The Curriculum Of American Business Schools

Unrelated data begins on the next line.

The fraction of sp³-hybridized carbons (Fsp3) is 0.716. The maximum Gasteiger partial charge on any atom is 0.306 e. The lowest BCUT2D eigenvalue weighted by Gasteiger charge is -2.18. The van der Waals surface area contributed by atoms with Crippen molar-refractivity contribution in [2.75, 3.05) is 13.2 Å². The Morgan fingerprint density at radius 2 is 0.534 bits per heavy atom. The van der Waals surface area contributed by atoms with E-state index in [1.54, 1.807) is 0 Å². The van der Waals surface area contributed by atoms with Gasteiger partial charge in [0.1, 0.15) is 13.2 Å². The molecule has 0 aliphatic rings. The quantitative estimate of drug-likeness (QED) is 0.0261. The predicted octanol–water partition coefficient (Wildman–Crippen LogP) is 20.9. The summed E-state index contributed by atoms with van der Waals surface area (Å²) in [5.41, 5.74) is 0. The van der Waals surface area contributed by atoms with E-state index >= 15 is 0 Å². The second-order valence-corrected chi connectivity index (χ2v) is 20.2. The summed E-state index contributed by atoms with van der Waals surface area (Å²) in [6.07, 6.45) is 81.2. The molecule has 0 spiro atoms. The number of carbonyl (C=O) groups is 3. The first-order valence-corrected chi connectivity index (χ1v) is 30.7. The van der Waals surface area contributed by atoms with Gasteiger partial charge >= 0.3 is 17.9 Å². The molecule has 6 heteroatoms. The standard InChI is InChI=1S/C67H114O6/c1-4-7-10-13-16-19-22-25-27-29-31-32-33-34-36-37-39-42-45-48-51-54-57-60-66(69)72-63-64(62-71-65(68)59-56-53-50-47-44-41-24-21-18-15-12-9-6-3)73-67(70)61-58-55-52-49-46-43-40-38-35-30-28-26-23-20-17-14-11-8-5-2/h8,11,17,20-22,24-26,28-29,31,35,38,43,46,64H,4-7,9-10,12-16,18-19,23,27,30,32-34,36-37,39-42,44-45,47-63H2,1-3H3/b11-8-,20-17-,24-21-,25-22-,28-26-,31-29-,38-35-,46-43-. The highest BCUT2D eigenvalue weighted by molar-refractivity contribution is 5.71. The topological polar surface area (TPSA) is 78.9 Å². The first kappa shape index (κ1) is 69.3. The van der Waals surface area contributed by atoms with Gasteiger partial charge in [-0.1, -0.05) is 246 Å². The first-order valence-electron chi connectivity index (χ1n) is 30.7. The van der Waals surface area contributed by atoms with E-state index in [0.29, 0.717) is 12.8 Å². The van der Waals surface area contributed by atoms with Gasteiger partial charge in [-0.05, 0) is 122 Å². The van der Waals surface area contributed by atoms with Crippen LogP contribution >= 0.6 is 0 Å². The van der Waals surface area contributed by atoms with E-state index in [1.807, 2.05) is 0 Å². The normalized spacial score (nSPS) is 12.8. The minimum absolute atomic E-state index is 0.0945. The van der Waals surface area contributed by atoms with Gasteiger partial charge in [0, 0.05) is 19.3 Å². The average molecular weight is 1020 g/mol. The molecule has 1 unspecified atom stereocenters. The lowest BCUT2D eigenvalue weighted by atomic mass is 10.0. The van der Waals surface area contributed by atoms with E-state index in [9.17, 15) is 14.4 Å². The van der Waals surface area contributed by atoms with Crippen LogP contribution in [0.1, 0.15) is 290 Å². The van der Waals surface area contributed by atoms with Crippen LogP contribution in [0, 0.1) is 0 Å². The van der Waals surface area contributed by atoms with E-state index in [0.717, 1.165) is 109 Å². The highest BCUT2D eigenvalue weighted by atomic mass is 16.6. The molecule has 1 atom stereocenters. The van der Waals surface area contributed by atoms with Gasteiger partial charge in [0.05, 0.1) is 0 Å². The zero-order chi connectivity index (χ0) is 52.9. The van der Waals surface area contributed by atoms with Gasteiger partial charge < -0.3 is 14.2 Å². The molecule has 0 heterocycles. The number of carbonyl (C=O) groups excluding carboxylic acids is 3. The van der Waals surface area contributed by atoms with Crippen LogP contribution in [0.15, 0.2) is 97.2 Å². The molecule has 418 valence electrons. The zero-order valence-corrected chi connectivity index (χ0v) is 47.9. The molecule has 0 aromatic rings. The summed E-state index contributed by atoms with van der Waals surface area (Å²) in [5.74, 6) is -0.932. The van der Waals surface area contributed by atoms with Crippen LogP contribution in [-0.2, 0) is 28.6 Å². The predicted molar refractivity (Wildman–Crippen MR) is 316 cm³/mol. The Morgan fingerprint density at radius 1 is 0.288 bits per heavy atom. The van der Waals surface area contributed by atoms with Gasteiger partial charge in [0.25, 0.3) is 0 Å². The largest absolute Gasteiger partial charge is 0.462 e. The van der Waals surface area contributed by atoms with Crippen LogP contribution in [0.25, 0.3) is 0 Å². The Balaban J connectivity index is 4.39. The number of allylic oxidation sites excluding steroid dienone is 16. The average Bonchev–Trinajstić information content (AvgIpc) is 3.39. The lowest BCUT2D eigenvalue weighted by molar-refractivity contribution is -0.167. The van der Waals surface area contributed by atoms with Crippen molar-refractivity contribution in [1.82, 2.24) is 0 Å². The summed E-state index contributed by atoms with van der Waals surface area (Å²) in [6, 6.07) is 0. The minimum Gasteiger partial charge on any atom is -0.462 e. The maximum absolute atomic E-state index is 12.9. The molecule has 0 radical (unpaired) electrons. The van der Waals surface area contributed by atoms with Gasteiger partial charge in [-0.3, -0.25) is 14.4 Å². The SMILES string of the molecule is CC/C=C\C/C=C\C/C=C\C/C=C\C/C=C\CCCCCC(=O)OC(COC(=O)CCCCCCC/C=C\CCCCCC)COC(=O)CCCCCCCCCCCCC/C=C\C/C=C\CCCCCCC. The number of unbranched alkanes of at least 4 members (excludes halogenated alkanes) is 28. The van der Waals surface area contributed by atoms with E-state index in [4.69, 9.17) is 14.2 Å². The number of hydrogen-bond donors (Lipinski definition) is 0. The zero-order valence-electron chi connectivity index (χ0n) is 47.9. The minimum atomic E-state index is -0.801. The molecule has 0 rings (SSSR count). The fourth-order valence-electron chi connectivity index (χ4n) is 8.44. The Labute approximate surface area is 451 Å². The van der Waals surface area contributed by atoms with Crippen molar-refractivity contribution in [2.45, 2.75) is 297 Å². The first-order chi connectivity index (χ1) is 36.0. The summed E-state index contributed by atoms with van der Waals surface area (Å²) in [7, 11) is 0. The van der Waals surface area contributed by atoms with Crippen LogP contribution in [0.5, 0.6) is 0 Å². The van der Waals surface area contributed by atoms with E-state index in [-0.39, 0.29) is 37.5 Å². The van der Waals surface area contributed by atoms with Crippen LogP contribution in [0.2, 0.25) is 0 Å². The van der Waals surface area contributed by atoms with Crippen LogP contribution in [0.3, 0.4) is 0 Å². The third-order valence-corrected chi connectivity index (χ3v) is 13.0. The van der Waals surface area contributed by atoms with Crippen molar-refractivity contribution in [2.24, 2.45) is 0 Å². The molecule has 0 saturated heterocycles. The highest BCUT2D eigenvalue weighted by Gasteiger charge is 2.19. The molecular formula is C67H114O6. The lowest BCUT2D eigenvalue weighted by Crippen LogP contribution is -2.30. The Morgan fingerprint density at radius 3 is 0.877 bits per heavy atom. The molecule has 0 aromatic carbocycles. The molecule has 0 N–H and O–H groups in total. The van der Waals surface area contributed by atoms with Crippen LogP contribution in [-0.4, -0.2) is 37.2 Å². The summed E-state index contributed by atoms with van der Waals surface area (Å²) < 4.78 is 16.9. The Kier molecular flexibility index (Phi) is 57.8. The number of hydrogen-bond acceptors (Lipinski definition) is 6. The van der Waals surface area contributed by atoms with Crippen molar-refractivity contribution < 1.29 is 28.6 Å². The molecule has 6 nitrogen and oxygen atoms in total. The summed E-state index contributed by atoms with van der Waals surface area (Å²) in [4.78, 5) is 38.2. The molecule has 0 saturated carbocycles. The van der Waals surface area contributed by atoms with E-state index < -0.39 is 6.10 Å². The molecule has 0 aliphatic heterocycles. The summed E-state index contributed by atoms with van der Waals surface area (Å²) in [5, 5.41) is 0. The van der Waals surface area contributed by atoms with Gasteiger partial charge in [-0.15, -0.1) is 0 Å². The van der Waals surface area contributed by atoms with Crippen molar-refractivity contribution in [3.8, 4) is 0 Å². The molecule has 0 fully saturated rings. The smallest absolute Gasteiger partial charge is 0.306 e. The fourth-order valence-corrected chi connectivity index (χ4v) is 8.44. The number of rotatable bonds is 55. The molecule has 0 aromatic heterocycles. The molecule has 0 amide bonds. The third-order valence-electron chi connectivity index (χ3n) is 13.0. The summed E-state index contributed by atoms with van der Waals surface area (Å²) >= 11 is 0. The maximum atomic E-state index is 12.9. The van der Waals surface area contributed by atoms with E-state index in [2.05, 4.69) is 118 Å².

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Over the last two decades, study abroad programs have become gradually incorporated into the standard curriculum of American business schools, and are now considered a defining characteristic of such educational institutions (Altbach & Knight, 2007; Loh, et al., 2011). As the economic, political, and societal forces of globalization proliferate, the traditional belief that American students can be fully educated toward becoming successful business leaders within the borders of the United States has diminished (Loh, et al., 2011). Indeed, the extension of globalization into the realm of business schools, and with it the prioritization of market logic, has pushed such educational entities toward broader international involvement as they attempt to address the needs of a growing global business world (Loh, et al., 2011). Yet as the international activity of the business school increases, its role as a locus of knowledge production must be questioned, as well as the legitimacy from which such institutions ground their claims of privileged knowledge. Most accounts of the study abroad activities of the business school rely upon the dominant belief that students are being trained to work in an increasingly global environment, and thusly utilize student narratives to understand intent-to-apply, choice, and the perceived benefits of participating in such international experiences (e.g. Toncar, et al., 2006; Fitzsimmons, et al., 2013). Further, most studies neglect to
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